1. American Opportunity Tax Credit: This credit, which has expired and been reinstated numerous times in the past, is now permanent. The maximum American Opportunity Tax Credit (AOTC) of $2,500 covers qualified expenses like tuition, room and board, fees, supplies and equipment.
Notably, the AOTC is available for each student in your family. For example, if you have two kids in school at the same time, you can claim a maximum credit of $5,000. Furthermore, the AOTC is available for up to four years of school for each child.
But the credit is phased out based on modified adjusted gross income (MAGI).
For 2020, the phaseout range is between $80,000 and $90,000 of MAGI for single filers and $160,000 and $180,000 for joint filers.
2. Lifetime Learning Credit: The Lifetime Learning Credit (LLC) is also a permanent part of the tax code. However, unlike the AOTC, the maximum credit for qualified expenses is $2,000, instead of $2,500. Also, the LLC applies on a per-taxpayer basis. Therefore, if you have two children in school in 2020, the maximum credit remains $2,000.
The LLC is phased out at lower levels than the AOTC. The phase-out range for 2020 is between $59,000 and $69,000 of MAGI for single filers and $118,000 and $138,000 for joint filers.
Caution: Generally, you can claim either the AOTC or the LLC, but not both. Based on the comparisons stated above, the AOTC is favored by most taxpayers.
3. Tuition-and-fees deduction: This deduction for tuition and related fees, which technically had expired, was restored through 2020. But it can only be claimed in lieu of either one of the two tax credits, the AOTC and the LLC.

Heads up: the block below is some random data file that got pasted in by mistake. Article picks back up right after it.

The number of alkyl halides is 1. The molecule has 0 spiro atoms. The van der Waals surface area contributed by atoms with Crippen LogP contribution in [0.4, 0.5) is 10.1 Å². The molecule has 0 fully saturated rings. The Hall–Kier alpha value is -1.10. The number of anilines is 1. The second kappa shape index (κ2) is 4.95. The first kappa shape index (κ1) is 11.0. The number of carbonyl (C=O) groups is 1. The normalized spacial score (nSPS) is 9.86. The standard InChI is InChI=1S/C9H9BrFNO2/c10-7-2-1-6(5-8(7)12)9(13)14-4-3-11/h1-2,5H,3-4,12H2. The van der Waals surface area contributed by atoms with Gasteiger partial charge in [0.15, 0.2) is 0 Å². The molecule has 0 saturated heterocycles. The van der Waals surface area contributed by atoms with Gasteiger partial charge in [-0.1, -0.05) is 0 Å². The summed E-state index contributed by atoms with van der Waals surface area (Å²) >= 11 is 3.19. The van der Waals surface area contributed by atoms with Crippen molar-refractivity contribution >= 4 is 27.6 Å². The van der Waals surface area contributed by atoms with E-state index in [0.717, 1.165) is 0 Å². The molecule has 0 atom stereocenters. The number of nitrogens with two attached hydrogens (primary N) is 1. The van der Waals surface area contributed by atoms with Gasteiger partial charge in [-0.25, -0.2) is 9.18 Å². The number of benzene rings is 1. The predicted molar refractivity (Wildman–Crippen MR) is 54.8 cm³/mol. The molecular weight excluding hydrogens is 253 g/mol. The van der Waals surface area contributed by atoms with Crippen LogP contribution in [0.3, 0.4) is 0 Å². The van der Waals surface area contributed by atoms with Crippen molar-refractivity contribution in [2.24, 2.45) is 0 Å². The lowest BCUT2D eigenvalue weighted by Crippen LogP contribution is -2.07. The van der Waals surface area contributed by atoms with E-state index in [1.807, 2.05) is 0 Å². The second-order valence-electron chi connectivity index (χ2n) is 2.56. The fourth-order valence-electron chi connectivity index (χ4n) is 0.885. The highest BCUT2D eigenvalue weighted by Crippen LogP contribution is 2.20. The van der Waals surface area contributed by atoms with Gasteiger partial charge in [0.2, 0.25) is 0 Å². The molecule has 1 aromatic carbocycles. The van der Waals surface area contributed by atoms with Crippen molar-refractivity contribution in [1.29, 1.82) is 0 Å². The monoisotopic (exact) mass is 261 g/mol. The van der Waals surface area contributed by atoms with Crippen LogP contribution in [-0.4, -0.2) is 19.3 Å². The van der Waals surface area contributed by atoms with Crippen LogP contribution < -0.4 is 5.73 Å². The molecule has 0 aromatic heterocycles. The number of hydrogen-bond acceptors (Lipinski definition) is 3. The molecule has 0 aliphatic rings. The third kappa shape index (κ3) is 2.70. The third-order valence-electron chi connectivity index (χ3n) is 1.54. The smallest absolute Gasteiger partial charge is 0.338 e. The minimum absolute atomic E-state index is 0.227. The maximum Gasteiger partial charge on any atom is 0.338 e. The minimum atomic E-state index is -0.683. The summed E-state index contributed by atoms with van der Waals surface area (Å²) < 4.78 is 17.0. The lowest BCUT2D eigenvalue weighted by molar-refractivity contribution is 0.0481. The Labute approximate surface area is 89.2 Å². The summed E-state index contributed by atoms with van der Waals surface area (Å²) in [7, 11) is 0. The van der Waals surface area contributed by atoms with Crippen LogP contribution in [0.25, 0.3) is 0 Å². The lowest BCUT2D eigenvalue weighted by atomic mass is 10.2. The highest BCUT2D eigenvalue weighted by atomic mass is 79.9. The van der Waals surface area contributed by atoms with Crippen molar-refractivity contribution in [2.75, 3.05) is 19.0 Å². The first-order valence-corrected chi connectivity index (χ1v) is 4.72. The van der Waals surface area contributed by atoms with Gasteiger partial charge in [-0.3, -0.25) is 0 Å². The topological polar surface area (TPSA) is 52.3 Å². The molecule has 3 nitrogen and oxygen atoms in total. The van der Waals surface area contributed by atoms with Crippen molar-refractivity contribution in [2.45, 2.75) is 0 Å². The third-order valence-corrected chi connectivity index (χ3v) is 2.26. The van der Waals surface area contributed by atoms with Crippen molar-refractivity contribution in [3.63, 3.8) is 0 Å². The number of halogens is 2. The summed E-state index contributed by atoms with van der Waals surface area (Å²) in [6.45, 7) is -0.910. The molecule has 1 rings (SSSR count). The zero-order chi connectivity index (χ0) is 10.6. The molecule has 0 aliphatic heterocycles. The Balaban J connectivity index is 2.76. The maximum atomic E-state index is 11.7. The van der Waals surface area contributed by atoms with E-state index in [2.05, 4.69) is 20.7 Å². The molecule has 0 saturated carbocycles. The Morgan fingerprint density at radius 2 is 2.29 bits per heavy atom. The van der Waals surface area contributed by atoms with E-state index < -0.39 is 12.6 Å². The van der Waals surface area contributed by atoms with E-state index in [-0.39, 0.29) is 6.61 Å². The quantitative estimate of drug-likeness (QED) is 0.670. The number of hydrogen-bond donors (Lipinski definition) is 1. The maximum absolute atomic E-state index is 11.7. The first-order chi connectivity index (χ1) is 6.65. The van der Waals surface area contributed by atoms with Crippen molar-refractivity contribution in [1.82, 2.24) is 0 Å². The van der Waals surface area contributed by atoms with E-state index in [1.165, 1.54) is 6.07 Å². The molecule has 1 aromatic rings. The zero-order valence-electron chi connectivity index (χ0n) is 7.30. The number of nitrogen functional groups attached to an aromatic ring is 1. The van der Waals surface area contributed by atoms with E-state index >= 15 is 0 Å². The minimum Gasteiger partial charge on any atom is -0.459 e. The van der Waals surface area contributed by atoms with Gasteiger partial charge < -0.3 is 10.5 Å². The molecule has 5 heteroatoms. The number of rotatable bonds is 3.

This deduction of either $4,000 or $2,000 is claimed “above the line,” depending on MAGI. For single filers, the $4,000 deduction is available for a MAGI up to $65,000 and $2,000 for a MAGI between $65,000 and $80,000. Joint filers can deduct $4,000 for a MAGI up to $130,000 and $2,000 if MAGI is between $130,000 and $160,000.
Currently, the deduction is scheduled to expire at the end of this year. But it could be reinstated again.
4. Student loan interest deduction: Congress recently eased the rules for repaying student loans in 2020. If you still pay interest on a loan this year, however, you can deduct the payments up to a maximum of $2,500. This deduction is also claimed above the line.
Note that the deduction for student loan interest is also subject to a phase-out. For 2020, the phase-out range for single filers is between $70,000 and $85,000 of MAGI and between $140,000 and $170,000 of MAGI for joint filers.
Be aware that the deduction is only available to a taxpayer obligated to repay the loan. Thus, the student—not the parents—often claims it.
Final lesson: Consult with your MMA & Co. tax advisor to maximize the current tax breaks for children in college.